Parents' Guide to

The Smell of Other People's Houses

By Sandie Angulo Chen, Common Sense Media Reviewer

age 13+

Poignant coming-of-age tale about four 1970 Alaskan teens.

The Smell of Other People's Houses Poster Image

A Lot or a Little?

What you will—and won't—find in this book.

Community Reviews

age 16+

Based on 1 parent review

age 16+

Is It Any Good?

Our review:
Parents say (1 ):
Kids say (2 ):

Fourth-generation Alaskan Bonnie-Sue Hitchcock conjures realistic, stunning descriptions of 1970 Fairbanks and environs, making her simultaneously heartbreaking and heartwarming story come alive. All the narrators are equally as compelling, whether it's figuratively orphaned Ruth, who doesn't know how to handle a personal crisis when her grandmother treats her like she's invisible; dancing Alyce, who saves Sam only to realize he's saved her as well; angry, bitter Dora, who gets lucky with a bet but has no idea what she'd use the money for when all she wants is to be a full part of Dumpling's family; and strong, determined Hank, who just wants to keep his little brothers safe and away from their mother's boyfriend. At times it's obvious how the stories overlap, but other times it's a sweet surprise.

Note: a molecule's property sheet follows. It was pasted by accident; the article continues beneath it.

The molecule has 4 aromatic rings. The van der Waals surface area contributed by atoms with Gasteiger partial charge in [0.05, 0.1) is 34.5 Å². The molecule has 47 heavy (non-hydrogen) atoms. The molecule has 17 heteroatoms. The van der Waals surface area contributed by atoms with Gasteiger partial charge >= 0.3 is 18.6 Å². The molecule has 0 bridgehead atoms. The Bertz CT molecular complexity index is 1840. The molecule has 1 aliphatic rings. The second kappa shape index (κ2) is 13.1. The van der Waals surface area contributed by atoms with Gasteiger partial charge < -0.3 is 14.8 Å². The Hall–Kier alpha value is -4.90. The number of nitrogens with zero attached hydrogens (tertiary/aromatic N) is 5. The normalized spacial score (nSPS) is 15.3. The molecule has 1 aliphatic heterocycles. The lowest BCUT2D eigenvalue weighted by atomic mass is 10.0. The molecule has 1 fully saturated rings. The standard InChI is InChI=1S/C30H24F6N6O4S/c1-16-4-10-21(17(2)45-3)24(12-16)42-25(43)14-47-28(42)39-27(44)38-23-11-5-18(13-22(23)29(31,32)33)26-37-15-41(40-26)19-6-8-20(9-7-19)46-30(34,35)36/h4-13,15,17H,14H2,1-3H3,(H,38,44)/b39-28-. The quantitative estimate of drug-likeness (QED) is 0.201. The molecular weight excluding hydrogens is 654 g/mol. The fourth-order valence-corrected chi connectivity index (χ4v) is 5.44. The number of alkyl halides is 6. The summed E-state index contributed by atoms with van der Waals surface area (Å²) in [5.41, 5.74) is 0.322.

Author Bonnie-Sue Hitchcock suggests that above all else, Alaskans are humble, frugal, unassuming people who work hard and don't draw unnecessary attention to themselves. In one early and terrible scene, Ruth's grandmother chops off her beautiful long blond hair after she vainly replies to a compliment with "I'm pretty all over." In the hierarchy of sins, vanity is at the top to Alaskans like Ruth and Lily's Gran. Perhaps that's the reason why Hitchcock's writing is beautiful but economical -- no flowery or purple prose, only gorgeous and to-the-point sentences. One almost wishes for an epilogue to ensure that these poor, thoughtful, caring kids get a happy future, but the glimpse of happiness is enough; anything more would be an indulgence.

Book Details

Did we miss something on diversity?

Research shows a connection between kids' healthy self-esteem and positive portrayals in media. That's why we've added a new "Diverse Representations" section to our reviews that will be rolling out on an ongoing basis. You can help us help kids by suggesting a diversity update.

Common Sense Media's unbiased ratings are created by expert reviewers and aren't influenced by the product's creators or by any of our funders, affiliates, or partners.

See how we rate